What is the cheapest state to buy a car?

CarsArrive | Costs , Cars

If you’re looking to buy a car, you know it can be a major investment in both time and money. But what you might not realize is that the state you buy your new vehicle in can also have a major impact on the price you’ll end up paying for those new wheels.

Certain states, like California and New York for example, not only have higher average prices per vehicle, you also end up paying more because of things like taxes and fees after your initial purchase. If you’re looking for a used car, Florida might be the best option, as the average price per vehicle is almost 10% lower than in other states.

Shopping around can pay off

Casting a wide net in your search for a new vehicle means that you can compare different prices and find ways to save the most money. It goes without saying that the initial cost of the car is a big factor in any purchase decision. You might think that the cost of a vehicle would be the same everywhere in the country, but prices often fluctuate state to state depending on things like supply and demand, where that particular model is manufactured, and more. For example, because Ford F-150s are manufactured in Missouri and Rhode Island, you can often find them priced lower in those states compared to others.  

Since the location of the vehicle can itself be a big factor in the price, you can often find the same model at a lower sales price than what your local car dealer is asking in a different state. In addition, if you can’t find the model you’re looking for locally, shopping around at locations in other states can help you find exactly what you want. You have an entire country to search, so be sure not to limit yourself by only looking in your own backyard.

Initial cost is not the only factor to consider when purchasing a new vehicle – there are a number of additional costs that can really add up, and you need to keep these in mind when making a decision.

Taxes and fees

Many states that charge sales taxes at the state level also allow local governments to impose sales and use taxes, and this means that depending on the city or county in which you buy a vehicle, you might end up paying more in taxes for the same vehicle somewhere else, even if the sales price is the same. Before deciding on a vehicle purchase, you should take the time to do your homework and learn more about the tax regulations in that particular location.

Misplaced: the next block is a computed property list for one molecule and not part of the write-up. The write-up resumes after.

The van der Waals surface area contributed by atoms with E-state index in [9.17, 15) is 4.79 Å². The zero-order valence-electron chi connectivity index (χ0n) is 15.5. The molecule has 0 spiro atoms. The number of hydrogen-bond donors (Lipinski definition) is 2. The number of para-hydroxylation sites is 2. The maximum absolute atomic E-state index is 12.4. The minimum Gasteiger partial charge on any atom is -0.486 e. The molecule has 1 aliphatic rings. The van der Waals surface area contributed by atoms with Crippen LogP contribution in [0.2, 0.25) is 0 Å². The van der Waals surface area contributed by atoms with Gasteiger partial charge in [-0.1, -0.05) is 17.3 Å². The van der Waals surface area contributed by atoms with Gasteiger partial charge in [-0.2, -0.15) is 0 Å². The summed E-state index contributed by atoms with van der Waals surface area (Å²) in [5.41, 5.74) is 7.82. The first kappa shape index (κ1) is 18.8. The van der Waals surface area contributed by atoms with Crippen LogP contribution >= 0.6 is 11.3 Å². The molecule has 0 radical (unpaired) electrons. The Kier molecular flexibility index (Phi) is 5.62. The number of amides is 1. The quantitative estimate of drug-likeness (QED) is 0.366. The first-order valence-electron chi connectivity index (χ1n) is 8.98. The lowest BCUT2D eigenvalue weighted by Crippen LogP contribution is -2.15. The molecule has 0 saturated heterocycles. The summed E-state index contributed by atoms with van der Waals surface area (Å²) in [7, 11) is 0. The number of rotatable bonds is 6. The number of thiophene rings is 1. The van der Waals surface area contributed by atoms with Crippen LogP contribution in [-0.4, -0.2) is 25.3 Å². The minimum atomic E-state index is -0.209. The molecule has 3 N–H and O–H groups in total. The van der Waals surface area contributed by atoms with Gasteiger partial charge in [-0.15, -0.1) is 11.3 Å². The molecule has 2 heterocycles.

Can I buy a car in a zero-sales-tax state and pay no taxes?

There are some states that don't charge sales taxes on cars, including Montana, Delaware, Oregon, and New Hampshire. Unfortunately, you can’t just avoid paying taxes by buying the vehicle from one of these states.

When you buy a vehicle – even from out of state – you are required to pay taxes and fees based on your state of residence. However, you may be able to get tax deductions for your vehicle when you add it to your tax filing, especially if the vehicle is used for work or if it meets certain other criteria, like being a hybrid, low-emission or no-emission vehicle. These deductions can take some of the sting out of paying sales tax when you purchase the vehicle. 

Documentation fees

When you buy a car from a dealer, they’re almost always going to charge documentation fees to cover the administrative costs related to the paperwork to do to put the deal through. Some states put caps on the administrative fees that dealerships are allowed charge and others don’t, so this is another area where doing your homework before you buy can save you some money. And while you can’t haggle a dealer on the documentation fee for the car (dealers legally have to charge each customer the same documentation fee), that doesn’t mean you can’t haggle the price of the vehicle down to compensate for the documentation fee.

Registration

Before you drive off the lot in your new vehicle, you need to get it registered with your state’s Department of Motor Vehicle (DMV) first to establish yourself as the legal owner. Different states have different methods of calculating the registration fees. Some states charge a flat rate, while others are based on things such as the weight of the vehicle, the value of the vehicle, or the age of the person registering the vehicle.

Emissions

Even if a vehicle passed emissions standards in the state you bought it from, it might fail in your home state, and this can be a major hassle. Certain states, like California, New York and Massachusetts, have much more stringent smog regulations than others, so if you’re purchasing a vehicle from out of state, you may want to double check that it is compliant in your area.

Transportation

Another factor to consider when buying a car from out of state is how you’re going to get it home. To transport it yourself, you would first need to a temporary registration before you can drive it back. However, in most cases, driving your new vehicle isn’t the easiest or the most cost efficient way to get it home. From accidents and breakdowns to expensive fuel prices, there are a lot of things that can go wrong with driving your new vehicle home yourself – whether it’s a cross-country or just from a neighboring state.

The simplest and cheapest way to get your new vehicle is to trust a reputable auto shipping company like CarsArrive Auto Relocation to get it to your door.  

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